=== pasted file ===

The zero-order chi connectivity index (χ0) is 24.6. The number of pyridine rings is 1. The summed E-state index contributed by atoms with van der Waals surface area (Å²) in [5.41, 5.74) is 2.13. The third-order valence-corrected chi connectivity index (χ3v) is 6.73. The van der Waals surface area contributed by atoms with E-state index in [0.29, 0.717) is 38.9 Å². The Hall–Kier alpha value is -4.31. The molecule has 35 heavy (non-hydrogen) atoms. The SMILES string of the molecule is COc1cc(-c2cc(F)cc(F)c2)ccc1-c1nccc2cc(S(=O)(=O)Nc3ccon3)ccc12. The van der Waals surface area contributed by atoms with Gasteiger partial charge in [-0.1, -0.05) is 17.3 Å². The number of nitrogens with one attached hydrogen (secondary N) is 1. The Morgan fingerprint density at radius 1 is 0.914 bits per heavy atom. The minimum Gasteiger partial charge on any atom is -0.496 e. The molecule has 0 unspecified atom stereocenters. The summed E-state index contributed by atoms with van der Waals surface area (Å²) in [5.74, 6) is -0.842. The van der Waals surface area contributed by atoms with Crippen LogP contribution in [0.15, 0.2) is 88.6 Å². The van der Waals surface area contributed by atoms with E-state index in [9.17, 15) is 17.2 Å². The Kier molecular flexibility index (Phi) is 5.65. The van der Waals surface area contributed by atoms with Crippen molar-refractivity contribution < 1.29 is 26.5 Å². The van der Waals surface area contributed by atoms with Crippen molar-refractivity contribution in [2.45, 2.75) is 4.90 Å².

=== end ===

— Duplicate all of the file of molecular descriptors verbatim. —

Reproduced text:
The zero-order chi connectivity index (χ0) is 24.6. The number of pyridine rings is 1. The summed E-state index contributed by atoms with van der Waals surface area (Å²) in [5.41, 5.74) is 2.13. The third-order valence-corrected chi connectivity index (χ3v) is 6.73. The van der Waals surface area contributed by atoms with E-state index in [0.29, 0.717) is 38.9 Å². The Hall–Kier alpha value is -4.31. The molecule has 35 heavy (non-hydrogen) atoms. The SMILES string of the molecule is COc1cc(-c2cc(F)cc(F)c2)ccc1-c1nccc2cc(S(=O)(=O)Nc3ccon3)ccc12. The van der Waals surface area contributed by atoms with Gasteiger partial charge in [-0.1, -0.05) is 17.3 Å². The number of nitrogens with one attached hydrogen (secondary N) is 1. The Morgan fingerprint density at radius 1 is 0.914 bits per heavy atom. The minimum Gasteiger partial charge on any atom is -0.496 e. The molecule has 0 unspecified atom stereocenters. The summed E-state index contributed by atoms with van der Waals surface area (Å²) in [5.74, 6) is -0.842. The van der Waals surface area contributed by atoms with Crippen LogP contribution in [0.15, 0.2) is 88.6 Å². The van der Waals surface area contributed by atoms with E-state index in [9.17, 15) is 17.2 Å². The Kier molecular flexibility index (Phi) is 5.65. The van der Waals surface area contributed by atoms with Crippen molar-refractivity contribution < 1.29 is 26.5 Å². The van der Waals surface area contributed by atoms with Crippen molar-refractivity contribution in [2.45, 2.75) is 4.90 Å².